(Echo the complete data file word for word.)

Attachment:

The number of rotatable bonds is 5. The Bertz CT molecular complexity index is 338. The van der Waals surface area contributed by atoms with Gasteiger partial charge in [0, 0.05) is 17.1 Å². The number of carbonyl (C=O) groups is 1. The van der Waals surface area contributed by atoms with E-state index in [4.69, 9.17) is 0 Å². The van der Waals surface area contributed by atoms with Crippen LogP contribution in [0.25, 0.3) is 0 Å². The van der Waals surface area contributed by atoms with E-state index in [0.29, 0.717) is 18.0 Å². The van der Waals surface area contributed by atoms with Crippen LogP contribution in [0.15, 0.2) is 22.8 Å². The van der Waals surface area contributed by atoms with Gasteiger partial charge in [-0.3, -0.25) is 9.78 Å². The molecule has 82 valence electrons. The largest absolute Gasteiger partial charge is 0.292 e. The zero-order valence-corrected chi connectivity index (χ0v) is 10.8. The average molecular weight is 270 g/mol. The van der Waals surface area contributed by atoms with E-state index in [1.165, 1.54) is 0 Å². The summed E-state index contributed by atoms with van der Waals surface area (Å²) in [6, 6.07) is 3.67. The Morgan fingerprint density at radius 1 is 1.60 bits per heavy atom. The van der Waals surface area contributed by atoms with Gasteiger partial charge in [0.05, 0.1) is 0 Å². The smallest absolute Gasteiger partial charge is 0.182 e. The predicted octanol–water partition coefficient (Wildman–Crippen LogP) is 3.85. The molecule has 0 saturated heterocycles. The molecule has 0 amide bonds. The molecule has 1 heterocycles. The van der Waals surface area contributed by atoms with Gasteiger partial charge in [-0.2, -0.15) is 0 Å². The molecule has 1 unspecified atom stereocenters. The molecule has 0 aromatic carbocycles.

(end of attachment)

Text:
The number of rotatable bonds is 5. The Bertz CT molecular complexity index is 338. The van der Waals surface area contributed by atoms with Gasteiger partial charge in [0, 0.05) is 17.1 Å². The number of carbonyl (C=O) groups is 1. The van der Waals surface area contributed by atoms with E-state index in [4.69, 9.17) is 0 Å². The van der Waals surface area contributed by atoms with Crippen LogP contribution in [0.25, 0.3) is 0 Å². The van der Waals surface area contributed by atoms with E-state index in [0.29, 0.717) is 18.0 Å². The van der Waals surface area contributed by atoms with Crippen LogP contribution in [0.15, 0.2) is 22.8 Å². The van der Waals surface area contributed by atoms with Gasteiger partial charge in [-0.3, -0.25) is 9.78 Å². The molecule has 82 valence electrons. The largest absolute Gasteiger partial charge is 0.292 e. The zero-order valence-corrected chi connectivity index (χ0v) is 10.8. The average molecular weight is 270 g/mol. The van der Waals surface area contributed by atoms with E-state index in [1.165, 1.54) is 0 Å². The summed E-state index contributed by atoms with van der Waals surface area (Å²) in [6, 6.07) is 3.67. The Morgan fingerprint density at radius 1 is 1.60 bits per heavy atom. The van der Waals surface area contributed by atoms with Gasteiger partial charge in [0.05, 0.1) is 0 Å². The smallest absolute Gasteiger partial charge is 0.182 e. The predicted octanol–water partition coefficient (Wildman–Crippen LogP) is 3.85. The molecule has 0 saturated heterocycles. The molecule has 0 amide bonds. The molecule has 1 heterocycles. The van der Waals surface area contributed by atoms with Gasteiger partial charge in [-0.2, -0.15) is 0 Å². The molecule has 1 unspecified atom stereocenters. The molecule has 0 aromatic carbocycles.